Wednesday, March 9, 2016

Jascha Heifetz' First Appearance in Kansas City

"We might as well take our fiddles and break them across our knees." - Fritz Kreisler after hearing Heifetz.

Jascha Heifetz was one of the greatest violinists of all time. Born in Poland in 1901, he quickly gained fame as a prodigy and played throughout Europe. In 1914, he performed with the Berlin Philharmonic. He came to the United States in 1917 and gave his first performance at Carnegie Hall on October 27, 1917. A few months later, on February 12, 1918, he was here in Kansas City performing at the Shubert Theater (now named the Folly Theater.)
Here is the review from the Kansas City Times,  February 13, 1918.

Jascha Heifetz Makes His First Appearance In Kansas City
A Genius in Tone, He Also Excels in Chaste, Intelligent Interpretation-A Rather Personal Attitude Toward Audience.

An audience of high expectations filled the Shubert Theater yesterday afternoon, even to stage and standing space for Jascha Heifetz's first concert west of the Mississippi. News of the violinist began coming to America before he left Petrograd. Leopold Auer was said to have rated him highest of all the students who had come to him in almost fifty years of teaching-even to have seen in him such genius as is born into the world only once in a couple of centuries.
If stories of his playing created expectation of the phenomenal, some must have been disappointed, for Heifetz has nothing of the youthful prodigy about him. It would be impossible to discover anything sensational in his performance, apart from its dignified perfection and those qualities that appeal to musicians rather than to that portion of the public interested in freaks.
The violinist did not warm to his audience. So far as he was concerned, the concert was an affair of the musical verities, as they might be expected to exist between artist and composer. The audience might enjoy if it was able. As to that, Mr. Heifetz refused to assume responsibility. That is what his manner seemed to say.
But while he plays, manner is forgotten. There are long passages when his audience convinced that the difference between this violinist and others is one of tone. Surely no one in this generation has drawn a tone so luminous, so full of silver resonance. But presently tone is forgotten in the breadth and power of his playing or the deluding ease with which he accomplishes feats of bravura.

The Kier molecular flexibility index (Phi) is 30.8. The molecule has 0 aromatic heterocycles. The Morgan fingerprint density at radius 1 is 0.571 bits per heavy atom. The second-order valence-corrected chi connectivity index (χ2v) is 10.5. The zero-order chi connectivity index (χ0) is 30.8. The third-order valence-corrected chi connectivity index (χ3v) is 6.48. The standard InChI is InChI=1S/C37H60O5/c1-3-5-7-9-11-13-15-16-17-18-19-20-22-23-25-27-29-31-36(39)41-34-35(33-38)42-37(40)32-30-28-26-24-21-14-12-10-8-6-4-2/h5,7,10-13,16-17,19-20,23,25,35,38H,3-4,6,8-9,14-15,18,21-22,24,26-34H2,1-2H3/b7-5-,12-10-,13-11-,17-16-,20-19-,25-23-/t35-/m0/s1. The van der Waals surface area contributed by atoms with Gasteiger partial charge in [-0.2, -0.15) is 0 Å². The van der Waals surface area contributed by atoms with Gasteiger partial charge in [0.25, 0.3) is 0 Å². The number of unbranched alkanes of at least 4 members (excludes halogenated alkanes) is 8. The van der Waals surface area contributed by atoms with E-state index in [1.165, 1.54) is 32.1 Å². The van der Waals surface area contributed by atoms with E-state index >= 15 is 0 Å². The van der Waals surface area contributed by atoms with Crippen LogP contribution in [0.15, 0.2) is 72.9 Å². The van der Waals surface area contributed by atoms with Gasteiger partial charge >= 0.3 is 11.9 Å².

Whatsoever the exactions of a composition, they are met with taste and feeling and a commanding intelligence. There was gentle singing in the Haendel sonata and the Wieniawski concerto was full of character, its errant rhythms given a new definiteness; the finale of Paganini's embroidering flashed splendid jewels instead of its wonted glitter. When it came to the Chopin nocturne in F minor, which Auer has arranged for violin, there was the hoped-for, but hardly expected, poetry. Keat's "Ode to a Nightingale" has no deeper shadows than Heifetz has found in the nocturne. The sheer beauty and repose of his style were disclosed in this manner as in nothing else. It conveyed reasonable conviction that Mr. Heifetz will not join the already too long line of youthful violinists who have been more increasingly content, as the years have passed, to make dazzling display of technique. There is the slim and agile left hand performing feats of speed and accuracy, but not even in the technical feats is the listener permitted to forget the directing mind.
The audience may have felt a little thrown back upon itself by the artist's imperturbable manner. It was enthusiastic and gave him many recalls, but not so many as it has given other artists in the same theater. There was a certain lack of sympathy between artist and audience, but what else might be expected as between the mature women of his audience and a rollicking youth, who early yesterday jabbed a finger at each and every pushbutton on the street car as he fled laughing to the rear door?

Here is a recording of Chopin's Nocturne in E-flat performed by Jascha Heifetz:

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